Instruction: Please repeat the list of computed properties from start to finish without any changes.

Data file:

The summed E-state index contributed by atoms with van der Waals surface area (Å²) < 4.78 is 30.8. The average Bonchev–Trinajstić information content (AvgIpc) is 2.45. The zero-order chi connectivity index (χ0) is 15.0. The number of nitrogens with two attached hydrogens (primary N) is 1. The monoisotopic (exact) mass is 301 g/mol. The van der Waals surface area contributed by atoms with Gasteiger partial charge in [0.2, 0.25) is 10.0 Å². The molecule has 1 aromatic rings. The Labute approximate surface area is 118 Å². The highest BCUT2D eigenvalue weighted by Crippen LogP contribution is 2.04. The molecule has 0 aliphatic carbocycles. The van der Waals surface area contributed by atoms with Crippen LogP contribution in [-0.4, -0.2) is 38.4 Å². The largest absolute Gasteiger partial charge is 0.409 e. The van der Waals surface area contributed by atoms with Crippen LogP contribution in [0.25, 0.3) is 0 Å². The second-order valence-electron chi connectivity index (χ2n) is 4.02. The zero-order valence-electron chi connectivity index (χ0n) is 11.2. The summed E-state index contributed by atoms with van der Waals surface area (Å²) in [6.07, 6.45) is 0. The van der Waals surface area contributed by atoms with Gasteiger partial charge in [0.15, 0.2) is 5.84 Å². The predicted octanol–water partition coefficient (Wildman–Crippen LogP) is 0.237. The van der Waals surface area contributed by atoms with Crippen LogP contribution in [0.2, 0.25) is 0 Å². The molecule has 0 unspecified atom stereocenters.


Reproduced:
The summed E-state index contributed by atoms with van der Waals surface area (Å²) < 4.78 is 30.8. The average Bonchev–Trinajstić information content (AvgIpc) is 2.45. The zero-order chi connectivity index (χ0) is 15.0. The number of nitrogens with two attached hydrogens (primary N) is 1. The monoisotopic (exact) mass is 301 g/mol. The van der Waals surface area contributed by atoms with Gasteiger partial charge in [0.2, 0.25) is 10.0 Å². The molecule has 1 aromatic rings. The Labute approximate surface area is 118 Å². The highest BCUT2D eigenvalue weighted by Crippen LogP contribution is 2.04. The molecule has 0 aliphatic carbocycles. The van der Waals surface area contributed by atoms with Crippen LogP contribution in [-0.4, -0.2) is 38.4 Å². The largest absolute Gasteiger partial charge is 0.409 e. The van der Waals surface area contributed by atoms with Crippen LogP contribution in [0.25, 0.3) is 0 Å². The second-order valence-electron chi connectivity index (χ2n) is 4.02. The zero-order valence-electron chi connectivity index (χ0n) is 11.2. The summed E-state index contributed by atoms with van der Waals surface area (Å²) in [6.07, 6.45) is 0. The van der Waals surface area contributed by atoms with Gasteiger partial charge in [0.15, 0.2) is 5.84 Å². The predicted octanol–water partition coefficient (Wildman–Crippen LogP) is 0.237. The van der Waals surface area contributed by atoms with Crippen LogP contribution in [0.2, 0.25) is 0 Å². The molecule has 0 unspecified atom stereocenters.